International Street Art settles in the birthplace of the Impressionists in Chatou France !22 June 2021
Street Art in Chatou and moreover on the Impressionist Island; I would not have believed it a few months ago! But that was without counting on a very nice project developed by the city of Chatou in partnership with Street Art for Mankind, an American NGO fighting against child trafficking and slavery. Six international artists went to each of the city’s neighbourhoods to display their styles and techniques, with themes in keeping with the history and DNA of the area.
Renoir, Degas, Manet, Monet and Sisley set up their easels to immortalise the banks of the Seine and the lively guinguettes of the Belle Époque. This June 2021, Emmanuel Jarus, Vesod, Victor Ash, Vinie Graffiti, Carlos Alberto GH and Lula Goce have set up their easels to create frescoes, often monumental, using spray paint, brushes or rollers. A journey that I rushed to discover, the paint was still fresh and I enjoyed it. It is therefore with great pleasure that I am going to share with you these brand new works which are just a stone’s throw from Paris and which will, I have no doubt, make you want to take a trip to the island of Chatou and its surroundings.
Emmanuel Jarus’ vibrant tribute to Claude Monet on the Island of the Impressionists.
If you follow the blog, you will not fail to make a connection between this work and that of Eduardo Kobra in Boulogne-sur-mer. There is no similarity in terms of technique, but the work serving as inspiration is none other than Claude Monet‘s Woman with a Parasol! A judicious choice to interpret the theme chosen for this strategic location on the island of Chatou, a major meeting place for the Impressionists.
Emmanuel Jarus, whose pseudonym Youngjarus evokes his young age, is a Canadian artist who does not come from the world of graffiti. In a purely narrative style, he chooses to interpret everyday characters in their places of life. A large-scale portraitist, he handles the brush with great dexterity and offers us a very figurative style full of humanism. Whatever the subject, the faces of his characters always reflect a beautiful wave of softness.
With Vesod, crossing the Seine leads to the Étoile
Vesod, an artist from Turin, certainly offers the most complex Street Art work to decipher in this town of Chatou. The subject matter seems simple, since it is located just a stone’s throw from the bridge that crosses the Seine towards Paris, and one quickly concludes that this extremely structured ensemble leads us directly to the Place de l’Étoile. But with Vesod nothing is simple; the heritage of his father – a surrealist painter – combined with his love for arithmetic make his works disconcertingly enigmatic figures where space-time is either crushed or distorted.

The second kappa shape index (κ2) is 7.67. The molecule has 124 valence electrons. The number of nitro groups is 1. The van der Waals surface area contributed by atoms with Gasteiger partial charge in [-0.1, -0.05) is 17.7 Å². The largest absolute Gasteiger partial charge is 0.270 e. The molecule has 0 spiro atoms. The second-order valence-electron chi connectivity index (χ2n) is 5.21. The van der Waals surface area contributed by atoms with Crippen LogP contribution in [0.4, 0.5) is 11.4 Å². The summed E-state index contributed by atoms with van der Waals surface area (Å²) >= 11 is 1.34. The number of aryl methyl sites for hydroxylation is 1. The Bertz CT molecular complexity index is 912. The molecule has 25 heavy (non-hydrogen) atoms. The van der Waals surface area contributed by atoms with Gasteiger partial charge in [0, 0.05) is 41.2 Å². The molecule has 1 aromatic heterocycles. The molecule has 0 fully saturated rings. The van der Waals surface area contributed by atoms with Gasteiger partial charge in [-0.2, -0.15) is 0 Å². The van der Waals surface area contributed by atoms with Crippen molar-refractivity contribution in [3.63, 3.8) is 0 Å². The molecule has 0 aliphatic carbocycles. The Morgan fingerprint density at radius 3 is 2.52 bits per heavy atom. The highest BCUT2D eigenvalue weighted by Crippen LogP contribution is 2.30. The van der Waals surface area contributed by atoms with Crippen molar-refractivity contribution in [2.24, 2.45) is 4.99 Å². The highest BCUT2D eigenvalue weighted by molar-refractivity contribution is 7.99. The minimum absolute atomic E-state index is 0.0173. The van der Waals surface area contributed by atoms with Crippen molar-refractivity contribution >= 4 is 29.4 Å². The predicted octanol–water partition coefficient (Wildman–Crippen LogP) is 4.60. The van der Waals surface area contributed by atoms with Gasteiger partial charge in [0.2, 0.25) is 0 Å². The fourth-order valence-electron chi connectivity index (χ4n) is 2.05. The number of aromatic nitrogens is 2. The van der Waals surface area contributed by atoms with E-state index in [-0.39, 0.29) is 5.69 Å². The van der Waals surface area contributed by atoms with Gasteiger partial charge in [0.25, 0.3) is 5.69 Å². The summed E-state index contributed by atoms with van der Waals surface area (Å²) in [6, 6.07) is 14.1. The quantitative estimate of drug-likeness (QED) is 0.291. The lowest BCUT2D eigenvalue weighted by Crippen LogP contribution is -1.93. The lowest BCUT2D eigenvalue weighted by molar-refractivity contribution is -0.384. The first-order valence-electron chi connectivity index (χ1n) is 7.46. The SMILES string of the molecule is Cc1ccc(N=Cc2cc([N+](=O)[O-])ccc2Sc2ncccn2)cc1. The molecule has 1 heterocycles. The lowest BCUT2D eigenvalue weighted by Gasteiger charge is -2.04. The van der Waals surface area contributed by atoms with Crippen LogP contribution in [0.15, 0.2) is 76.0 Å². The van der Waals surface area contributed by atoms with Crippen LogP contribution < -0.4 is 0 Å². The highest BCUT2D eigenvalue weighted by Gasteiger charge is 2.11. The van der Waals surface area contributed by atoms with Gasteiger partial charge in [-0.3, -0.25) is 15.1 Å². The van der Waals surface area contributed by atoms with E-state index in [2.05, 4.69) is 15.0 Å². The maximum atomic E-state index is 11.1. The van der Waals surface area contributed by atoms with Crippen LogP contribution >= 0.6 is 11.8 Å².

This artist, who uses the roller as the finest brush, offers us geometric games, bluffing mirror effects, destructuring reality and time, and very often places a serene, sometimes sleeping woman in a purely figurative style at the centre of his work. He offers us a futuristic vision of the present, perhaps a chaotic vision of the future, always with a touch of esotericism that could disturb. An artist with a complex universe who offers breathtaking works in front of which one could stay for hours.
Victor Ash celebrates culture at the doors of the Chatou media library
Worthy representative of the world of Parisian Graffiti of the 80s in this selection of Street Art in Chatou, Victor Ash was one of the first to put his Blaze in the wastelands of Northern Paris in Stalingrad or even in La Chapelle. He signed his name Ash2 alongside his compatriots JonOne, Jay1, Mode2, La Force Alphabétick,… and his first graffs can be found in the collector’s book Spraycan Art by Henry Chalfant. I must admit that I had lost track of him until 2007 when his huge cosmonaut levitated on a Berlin wall!
His style is difficult to recognise at first glance; constantly evolving, this artist likes to play with contrasts, to awaken the eye of the passer-by and is very attached to the democratic side of street art. Each of his works is directly linked to the place where it is created. This is the case in Chatou, where two of his works can be seen at the entrance to the Hal Singer cultural space. The most direct is a bluish jazz-style portrait of the famous saxophonist of the same name. The other is a child with arms full of books, on the edges of which the face of Guy de Maupassant can be seen in the watermark… I fell in love with this work because, as we all know, culture is the best weapon of all!